A NSW mother injected urine into her immune-deficient daughter before police uncovered used syringes and urine sample jars in her handbag, a court has been told.
The 47-year-old woman – a former nurse – pleaded not guilty in Newcastle District Court to three counts of using poison to endanger the life of her daughter between December 2013 and March 2015.
In an alleged poisoning episode in March 2015 – when the girl was aged nine – she became acutely unwell with deteriorating renal function in Westmead Children's Hospital in Sydney, the court was told on Monday.
Blood cultures showed a "sudden, unexplained increase" in chemical waste products urea and creatinine, crown prosecutor Wayne Creasey SC said.
"The evidence will establish, I expect, that the accused was almost always at [her daughter's] bedside during her admissions," he said in his opening address.
"I expect a clinical microbiologist ... [will] support the contention that the accused interfered with the indwelling intravenous central line by introducing urine to the line."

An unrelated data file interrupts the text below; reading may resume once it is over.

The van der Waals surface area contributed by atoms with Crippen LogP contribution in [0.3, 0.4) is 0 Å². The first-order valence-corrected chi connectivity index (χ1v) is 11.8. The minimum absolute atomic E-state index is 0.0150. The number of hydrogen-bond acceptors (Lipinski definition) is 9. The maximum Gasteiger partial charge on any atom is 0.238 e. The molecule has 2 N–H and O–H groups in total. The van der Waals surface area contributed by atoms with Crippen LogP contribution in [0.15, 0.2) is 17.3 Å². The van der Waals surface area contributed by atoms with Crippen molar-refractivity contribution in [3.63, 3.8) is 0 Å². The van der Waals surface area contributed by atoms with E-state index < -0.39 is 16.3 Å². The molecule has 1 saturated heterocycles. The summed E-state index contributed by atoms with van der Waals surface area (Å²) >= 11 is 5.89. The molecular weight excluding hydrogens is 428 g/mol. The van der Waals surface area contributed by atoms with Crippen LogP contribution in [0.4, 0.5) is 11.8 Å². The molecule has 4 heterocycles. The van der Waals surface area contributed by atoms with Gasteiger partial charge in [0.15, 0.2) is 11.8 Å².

The other two charges relate to hospital admissions in early 2014 for constant diarrhoea and vomiting.
A gastroenterologist is expected to say the diarrhoea was "factitious and likely caused by the surreptitious administration of a laxative agent," Mr Creasey said.
He said the girl, born in 2005, has a genetic condition and an associated immune deficiency.
Between the age of two and nine, when police intervened, the girl was regularly admitted to hospital with serious conditions later resolved with medical intervention, he said.
"The senior doctors at John Hunter Hospital and Westmead Hospital became concerned that some of [the girl's] admissions were as a result of deliberate harm by the accused," Mr Creasey said.
Police who interviewed the mother in March 2015 discovered two empty urine sample containers, medical equipment, a syringe containing a liquid, five used plastic syringes and a stool sample container in her handbag.
The mother – who had multiple children – denied ever giving her daughter laxatives or injecting urine and said she had gathered the medical supplies when her daughter was being transferred to a new hospital.
She told police she "missed being a nurse" and liked "being involved" in her daughter's care, the Crown said.
The trial before Judge Christopher Robison continues.Do you have an idea for a story?
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